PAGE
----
Lynch syndrome (LS; OMIM#120435) is one of the manifestations of hereditary nonpolyposis colorectal cancer syndrome (HNPCC) and is associated with a genetic predisposition to different cancer types, including colon cancer, endometrial cancer, ovarian cancer, stomach cancer, and cancer of the small bowel, pancreas, and hepatobiliary tract1. In addition, data indicate a mildly increased risk of breast cancer2. HNPCC disorders show a proclivity to early onset and an excess of multiple primary tumors.

Dysfunction of DNA mismatch repair (MMR) leads to an increased frequency of biosynthetic errors generated during DNA replication and plays a critical role in the accumulation of mutations in cancer-related genes. LS results from a loss-of-function germline mutation in one of four different genes (MLH1, MSH2, MSH6, and PMS2) encoding mismatch repair proteins3. Mutations in the MMR genes MLH1, MSH2, MSH6, and PMS2 account for 40, 34, 18 and 8% of LS patients, respectively4. EPCAM deletion-associated hypermethylation of the MSH2 promoter varies in frequency between populations and may account for 10–40% of families with absent MSH2 protein in tumors5. A very small number of variants are in the more recently identified MSH36. The mismatch repair deficiency was shown to be frequently accompanied by microsatellite instability in tumors7. Two heterodimeric complexes, MSH2/MSH6 and MSH2/MSH3 (MutSα and MutSβ, respectively)8,9, are involved in mismatch recognition and initiation of repair10. MLH1 forms a complex with PMS2 and functions as an endonuclease.

In this study, we describe a new pathogenic germline mutation in the MSH6 gene revealed by whole-exome sequencing (WES) in the genome of a proband of a three-generation family from northwestern Russia diagnosed with LS. An 84-year-old female who was diagnosed with endometrial adenocarcinoma at the age of 49 years was the proband (I) (Fig. 1). Between the ages of 49 and 79 years, the female patient developed an additional six primary malignant lesions: four were located in the intestine, and two were located in the breasts. She was successfully treated with surgery. Immunohistochemistry and mutational analysis showed that the lesions had different microsatellite stability, and the APC, KRAS, TGFBR2, TP53, PIC3CA, ARID1A, and e-cadherin status was not uniform among the lesions. Now, the affected family members include 2 individuals. Three members of the family (I, II, and III-1) provided peripheral blood samples and clinical information. The medical history was further investigated for disease occurrence. II is a 48-year-old man diagnosed with colorectal tubular adenoma of the sigmoid colon who underwent surgery at the age of 32 years. III-1 is a 21-year-old healthy female. The father of the proband died from colon cancer at the age of 52 years, and her mother died from breast cancer at the same age.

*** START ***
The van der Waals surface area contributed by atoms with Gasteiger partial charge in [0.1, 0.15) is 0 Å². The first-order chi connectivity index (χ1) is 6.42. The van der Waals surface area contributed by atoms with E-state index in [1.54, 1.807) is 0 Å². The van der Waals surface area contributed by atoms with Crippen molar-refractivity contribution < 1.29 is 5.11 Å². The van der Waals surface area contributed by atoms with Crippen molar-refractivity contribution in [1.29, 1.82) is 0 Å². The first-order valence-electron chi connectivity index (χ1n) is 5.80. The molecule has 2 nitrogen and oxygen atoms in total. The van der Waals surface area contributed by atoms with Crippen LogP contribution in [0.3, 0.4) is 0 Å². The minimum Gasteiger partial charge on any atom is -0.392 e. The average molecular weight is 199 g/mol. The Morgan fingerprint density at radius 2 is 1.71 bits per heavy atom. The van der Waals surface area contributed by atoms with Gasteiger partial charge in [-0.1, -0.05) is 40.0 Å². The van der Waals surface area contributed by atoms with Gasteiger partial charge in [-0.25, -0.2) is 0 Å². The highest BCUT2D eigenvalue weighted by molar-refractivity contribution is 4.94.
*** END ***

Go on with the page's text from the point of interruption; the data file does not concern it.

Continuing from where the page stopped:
Fig. 1: Pedigree of a three-generation Russian family with Lynch syndrome.
figure 1

Asterisks depict the family members who provided blood samples. CRC colon cancer, BC breast cancer, EC endometrium adenocarcinoma, CoAd colorectal tubular adenoma of the sigmoid colon.

As we can see, the family history fulfilled the Amsterdam II criteria for LS: three family members were affected with LS-associated cancers, all of them were first-degree relatives, two generations were affected, and the proband was diagnosed before age 5011.

WES has enabled the identification of the gene responsible for LS in this family. WES of the blood sample from affected family member I was used by Genetico (Moscow, Russia). The Illumina NovaSeq 6000 platform (Illumina Inc., San Diego, CA, USA) was utilized for WES with a 100-bp paired-end run protocol. The WES results revealed several thousand synonymous and missense SNVs, deletions, insertions, duplications, and other variants in the proband’s genome. The variants of genes associated with the respective cancer predisposition syndrome, including Lynch syndrome, adenomatous polyposis and hamartomatous polyposis syndromes, hereditary breast-ovarian cancer, hereditary diffuse gastric cancer, Li-Fraumeni syndrome and other cancer-associated syndromes2,12,13,14, were searched for pathogenic mutations. Only variants with a minor allele frequency (MAF) < 0.01 in the Ensembl Project, ExAC browser, and gnomAD databases were included.